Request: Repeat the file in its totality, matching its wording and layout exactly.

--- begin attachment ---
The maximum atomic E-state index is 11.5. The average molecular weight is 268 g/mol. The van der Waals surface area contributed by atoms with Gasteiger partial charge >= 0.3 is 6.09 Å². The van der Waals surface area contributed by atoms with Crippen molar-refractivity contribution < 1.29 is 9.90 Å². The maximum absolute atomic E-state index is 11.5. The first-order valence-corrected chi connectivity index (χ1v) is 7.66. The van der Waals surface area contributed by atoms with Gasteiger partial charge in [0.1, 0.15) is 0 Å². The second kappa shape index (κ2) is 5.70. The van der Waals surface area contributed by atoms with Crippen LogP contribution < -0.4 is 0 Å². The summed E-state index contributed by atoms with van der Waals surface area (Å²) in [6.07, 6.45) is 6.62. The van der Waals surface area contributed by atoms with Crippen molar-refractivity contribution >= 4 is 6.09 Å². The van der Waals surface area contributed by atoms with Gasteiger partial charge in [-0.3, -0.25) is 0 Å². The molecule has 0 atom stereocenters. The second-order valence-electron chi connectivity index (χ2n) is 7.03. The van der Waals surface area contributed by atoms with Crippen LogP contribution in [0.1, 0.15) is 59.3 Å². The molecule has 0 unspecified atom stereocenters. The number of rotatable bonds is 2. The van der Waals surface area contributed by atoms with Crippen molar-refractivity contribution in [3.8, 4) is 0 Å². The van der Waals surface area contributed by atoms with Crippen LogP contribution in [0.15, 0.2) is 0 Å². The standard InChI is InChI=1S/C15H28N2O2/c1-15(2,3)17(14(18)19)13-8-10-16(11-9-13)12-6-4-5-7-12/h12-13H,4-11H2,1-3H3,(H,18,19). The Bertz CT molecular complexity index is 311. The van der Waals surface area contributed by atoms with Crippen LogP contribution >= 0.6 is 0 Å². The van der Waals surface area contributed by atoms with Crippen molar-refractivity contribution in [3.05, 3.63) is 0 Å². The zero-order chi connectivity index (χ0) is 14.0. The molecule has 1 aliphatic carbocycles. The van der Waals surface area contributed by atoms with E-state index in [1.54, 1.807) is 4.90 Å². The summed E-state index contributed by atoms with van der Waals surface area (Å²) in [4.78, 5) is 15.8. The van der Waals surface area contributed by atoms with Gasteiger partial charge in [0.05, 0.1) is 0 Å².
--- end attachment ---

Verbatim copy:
The maximum atomic E-state index is 11.5. The average molecular weight is 268 g/mol. The van der Waals surface area contributed by atoms with Gasteiger partial charge >= 0.3 is 6.09 Å². The van der Waals surface area contributed by atoms with Crippen molar-refractivity contribution < 1.29 is 9.90 Å². The maximum absolute atomic E-state index is 11.5. The first-order valence-corrected chi connectivity index (χ1v) is 7.66. The van der Waals surface area contributed by atoms with Gasteiger partial charge in [0.1, 0.15) is 0 Å². The second kappa shape index (κ2) is 5.70. The van der Waals surface area contributed by atoms with Crippen LogP contribution < -0.4 is 0 Å². The summed E-state index contributed by atoms with van der Waals surface area (Å²) in [6.07, 6.45) is 6.62. The van der Waals surface area contributed by atoms with Crippen molar-refractivity contribution >= 4 is 6.09 Å². The van der Waals surface area contributed by atoms with Gasteiger partial charge in [-0.3, -0.25) is 0 Å². The molecule has 0 atom stereocenters. The second-order valence-electron chi connectivity index (χ2n) is 7.03. The van der Waals surface area contributed by atoms with Crippen LogP contribution in [0.1, 0.15) is 59.3 Å². The molecule has 0 unspecified atom stereocenters. The number of rotatable bonds is 2. The van der Waals surface area contributed by atoms with Crippen molar-refractivity contribution in [3.8, 4) is 0 Å². The van der Waals surface area contributed by atoms with Crippen LogP contribution in [0.15, 0.2) is 0 Å². The standard InChI is InChI=1S/C15H28N2O2/c1-15(2,3)17(14(18)19)13-8-10-16(11-9-13)12-6-4-5-7-12/h12-13H,4-11H2,1-3H3,(H,18,19). The Bertz CT molecular complexity index is 311. The van der Waals surface area contributed by atoms with Crippen LogP contribution >= 0.6 is 0 Å². The van der Waals surface area contributed by atoms with Crippen molar-refractivity contribution in [3.05, 3.63) is 0 Å². The zero-order chi connectivity index (χ0) is 14.0. The molecule has 1 aliphatic carbocycles. The van der Waals surface area contributed by atoms with E-state index in [1.54, 1.807) is 4.90 Å². The summed E-state index contributed by atoms with van der Waals surface area (Å²) in [4.78, 5) is 15.8. The van der Waals surface area contributed by atoms with Gasteiger partial charge in [0.05, 0.1) is 0 Å².